In my last blog post, I discussed the looming shortage of healthcare workers in California. A deeper look at the shortage reveals that it is not just about the sheer number of workers required to meet the healthcare needs of the state’s residents, but also about the composition of the healthcare workforce. By 2030, people of color will make up the majority of Californians, yet they remain severely underrepresented in the healthcare field. Nationally, people of color represent 34% of physicians and 47% of nurses. The dearth of Latinos in the healthcare workforce is especially glaring. Latinos are California’s largest single ethnic group and will make up 41.5% of the population by 2030, yet they comprise only 7% of physicians.
For safety net healthcare systems like Alameda Health System—whose mandate is to serve the uninsured, Medicaid and Medicare recipients, and otherwise vulnerable populations—having a diverse workforce is essential. The individuals we serve are overwhelmingly people of color, low income, and many are immigrants. Research shows that when providers share a common cultural background with their patients, it leads to improvement in access to care, better patient provider communication, and higher patient satisfaction, which ultimately translate into better overall health outcomes.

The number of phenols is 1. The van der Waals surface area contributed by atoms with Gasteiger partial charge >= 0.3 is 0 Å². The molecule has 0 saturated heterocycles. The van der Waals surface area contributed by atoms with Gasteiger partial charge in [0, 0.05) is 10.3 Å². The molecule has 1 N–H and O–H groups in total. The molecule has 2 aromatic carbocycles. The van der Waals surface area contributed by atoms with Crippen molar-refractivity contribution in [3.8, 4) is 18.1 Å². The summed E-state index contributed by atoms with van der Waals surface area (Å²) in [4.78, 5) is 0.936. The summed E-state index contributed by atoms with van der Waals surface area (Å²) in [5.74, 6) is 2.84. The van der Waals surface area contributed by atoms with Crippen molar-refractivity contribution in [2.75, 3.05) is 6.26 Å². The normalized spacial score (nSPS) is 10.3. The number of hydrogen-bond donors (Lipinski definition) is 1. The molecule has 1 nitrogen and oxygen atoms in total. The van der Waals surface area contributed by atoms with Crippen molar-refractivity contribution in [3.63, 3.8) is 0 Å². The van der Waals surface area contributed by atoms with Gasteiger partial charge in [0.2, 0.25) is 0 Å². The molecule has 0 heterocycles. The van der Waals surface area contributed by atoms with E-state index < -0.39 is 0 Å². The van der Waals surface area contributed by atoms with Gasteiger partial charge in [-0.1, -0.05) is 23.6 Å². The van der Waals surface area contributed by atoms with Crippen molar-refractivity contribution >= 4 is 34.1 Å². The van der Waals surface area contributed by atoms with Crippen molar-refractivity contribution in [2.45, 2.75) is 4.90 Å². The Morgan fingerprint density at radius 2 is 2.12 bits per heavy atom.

The Health Excellence & Academic Leadership (HEAL) program at Alameda Health System was designed to address the need for a more diverse and culturally competent workforce. HEAL provides internships and work-based learning experiences to over 250 high school students from Oakland each year. The program is designed to introduce young people of color to the health professions and help them map out the educational and training requirements required to pursue a healthcare career of interest to them.
The chart below shows a comparison of the racial/ethnic make-up of AHS’s patient population, the AHS workforce, and HEAL program participants. Although relative to many other health systems AHS has a fairly diverse workforce, Hispanic/Latinos are still under-represented among our providers. However, if you look at the racial/ethnic make-up of the HEAL program participants, you can see that over 50 percent of the young people going through the HEAL program are Hispanic/Latino. These students are from the communities that AHS serves, and, in fact, quite a number of them receive their healthcare at AHS.
It is our hope that the high school students who participate in the HEAL program will go on to pursue a post-secondary certificate or degree in a health-related field and one day come back to work at AHS as a nurse, physician, respiratory therapist, radiology technician, medical assistant or other health professional. Even if they choose to work elsewhere, the HEAL program is addressing a critical need: cultivating a healthcare workforce that can provide culturally appropriate care to California’s diverse and growing population.
Greenlining Institute. Building a Diverse Health Career Pipeline, Issue Brief, January 2017.